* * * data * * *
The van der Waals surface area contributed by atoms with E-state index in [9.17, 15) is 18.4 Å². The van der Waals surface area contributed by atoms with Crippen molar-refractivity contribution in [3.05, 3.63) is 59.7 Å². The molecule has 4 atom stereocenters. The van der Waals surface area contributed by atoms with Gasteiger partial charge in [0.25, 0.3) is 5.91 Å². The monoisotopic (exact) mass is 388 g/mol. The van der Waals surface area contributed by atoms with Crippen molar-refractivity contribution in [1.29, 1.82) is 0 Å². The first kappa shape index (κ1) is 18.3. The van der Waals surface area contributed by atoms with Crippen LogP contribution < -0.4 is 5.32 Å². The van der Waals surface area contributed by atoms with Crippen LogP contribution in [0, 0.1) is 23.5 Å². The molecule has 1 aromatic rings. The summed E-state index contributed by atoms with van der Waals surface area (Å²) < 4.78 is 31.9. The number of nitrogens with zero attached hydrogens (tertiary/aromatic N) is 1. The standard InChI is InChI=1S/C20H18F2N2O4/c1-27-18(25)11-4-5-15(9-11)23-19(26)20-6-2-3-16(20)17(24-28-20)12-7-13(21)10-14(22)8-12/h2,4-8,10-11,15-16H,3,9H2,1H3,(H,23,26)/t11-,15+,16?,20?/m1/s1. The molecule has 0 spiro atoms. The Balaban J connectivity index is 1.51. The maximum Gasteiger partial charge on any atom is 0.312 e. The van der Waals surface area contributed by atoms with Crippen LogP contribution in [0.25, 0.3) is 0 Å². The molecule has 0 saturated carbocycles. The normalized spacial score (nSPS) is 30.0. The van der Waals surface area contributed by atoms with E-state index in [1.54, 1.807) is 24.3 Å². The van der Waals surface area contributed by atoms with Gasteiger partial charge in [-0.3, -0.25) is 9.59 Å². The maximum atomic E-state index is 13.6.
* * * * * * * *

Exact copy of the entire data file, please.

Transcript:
The van der Waals surface area contributed by atoms with E-state index in [9.17, 15) is 18.4 Å². The van der Waals surface area contributed by atoms with Crippen molar-refractivity contribution in [3.05, 3.63) is 59.7 Å². The molecule has 4 atom stereocenters. The van der Waals surface area contributed by atoms with Gasteiger partial charge in [0.25, 0.3) is 5.91 Å². The monoisotopic (exact) mass is 388 g/mol. The van der Waals surface area contributed by atoms with Crippen molar-refractivity contribution in [1.29, 1.82) is 0 Å². The first kappa shape index (κ1) is 18.3. The van der Waals surface area contributed by atoms with Crippen LogP contribution < -0.4 is 5.32 Å². The van der Waals surface area contributed by atoms with Crippen LogP contribution in [0, 0.1) is 23.5 Å². The molecule has 1 aromatic rings. The summed E-state index contributed by atoms with van der Waals surface area (Å²) < 4.78 is 31.9. The number of nitrogens with zero attached hydrogens (tertiary/aromatic N) is 1. The standard InChI is InChI=1S/C20H18F2N2O4/c1-27-18(25)11-4-5-15(9-11)23-19(26)20-6-2-3-16(20)17(24-28-20)12-7-13(21)10-14(22)8-12/h2,4-8,10-11,15-16H,3,9H2,1H3,(H,23,26)/t11-,15+,16?,20?/m1/s1. The molecule has 0 spiro atoms. The Balaban J connectivity index is 1.51. The maximum Gasteiger partial charge on any atom is 0.312 e. The van der Waals surface area contributed by atoms with Crippen LogP contribution in [0.25, 0.3) is 0 Å². The molecule has 0 saturated carbocycles. The normalized spacial score (nSPS) is 30.0. The van der Waals surface area contributed by atoms with E-state index in [1.54, 1.807) is 24.3 Å². The van der Waals surface area contributed by atoms with Gasteiger partial charge in [-0.3, -0.25) is 9.59 Å². The maximum atomic E-state index is 13.6.